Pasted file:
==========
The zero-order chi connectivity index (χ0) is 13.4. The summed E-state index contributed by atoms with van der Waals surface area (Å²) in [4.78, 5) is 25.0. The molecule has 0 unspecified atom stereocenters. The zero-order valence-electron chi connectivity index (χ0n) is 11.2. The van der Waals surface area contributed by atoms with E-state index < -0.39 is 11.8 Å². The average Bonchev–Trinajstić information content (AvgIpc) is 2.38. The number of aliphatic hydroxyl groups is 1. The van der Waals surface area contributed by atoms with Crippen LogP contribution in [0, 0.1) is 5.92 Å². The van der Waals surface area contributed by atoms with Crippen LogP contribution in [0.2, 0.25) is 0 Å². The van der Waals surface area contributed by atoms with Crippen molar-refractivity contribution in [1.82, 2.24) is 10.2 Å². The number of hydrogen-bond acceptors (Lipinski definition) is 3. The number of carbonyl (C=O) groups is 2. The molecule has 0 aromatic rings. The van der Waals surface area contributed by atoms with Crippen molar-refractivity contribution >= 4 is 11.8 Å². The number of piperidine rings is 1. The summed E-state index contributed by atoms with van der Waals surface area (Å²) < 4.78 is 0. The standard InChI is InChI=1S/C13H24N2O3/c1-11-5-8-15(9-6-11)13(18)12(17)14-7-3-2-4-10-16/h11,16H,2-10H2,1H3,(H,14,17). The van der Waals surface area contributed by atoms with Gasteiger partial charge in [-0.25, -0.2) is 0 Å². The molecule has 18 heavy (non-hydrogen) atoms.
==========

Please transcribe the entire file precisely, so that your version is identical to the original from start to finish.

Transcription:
The zero-order chi connectivity index (χ0) is 13.4. The summed E-state index contributed by atoms with van der Waals surface area (Å²) in [4.78, 5) is 25.0. The molecule has 0 unspecified atom stereocenters. The zero-order valence-electron chi connectivity index (χ0n) is 11.2. The van der Waals surface area contributed by atoms with E-state index < -0.39 is 11.8 Å². The average Bonchev–Trinajstić information content (AvgIpc) is 2.38. The number of aliphatic hydroxyl groups is 1. The van der Waals surface area contributed by atoms with Crippen LogP contribution in [0, 0.1) is 5.92 Å². The van der Waals surface area contributed by atoms with Crippen LogP contribution in [0.2, 0.25) is 0 Å². The van der Waals surface area contributed by atoms with Crippen molar-refractivity contribution in [1.82, 2.24) is 10.2 Å². The number of hydrogen-bond acceptors (Lipinski definition) is 3. The number of carbonyl (C=O) groups is 2. The molecule has 0 aromatic rings. The van der Waals surface area contributed by atoms with Crippen molar-refractivity contribution >= 4 is 11.8 Å². The number of piperidine rings is 1. The summed E-state index contributed by atoms with van der Waals surface area (Å²) < 4.78 is 0. The standard InChI is InChI=1S/C13H24N2O3/c1-11-5-8-15(9-6-11)13(18)12(17)14-7-3-2-4-10-16/h11,16H,2-10H2,1H3,(H,14,17). The van der Waals surface area contributed by atoms with Gasteiger partial charge in [-0.25, -0.2) is 0 Å². The molecule has 18 heavy (non-hydrogen) atoms.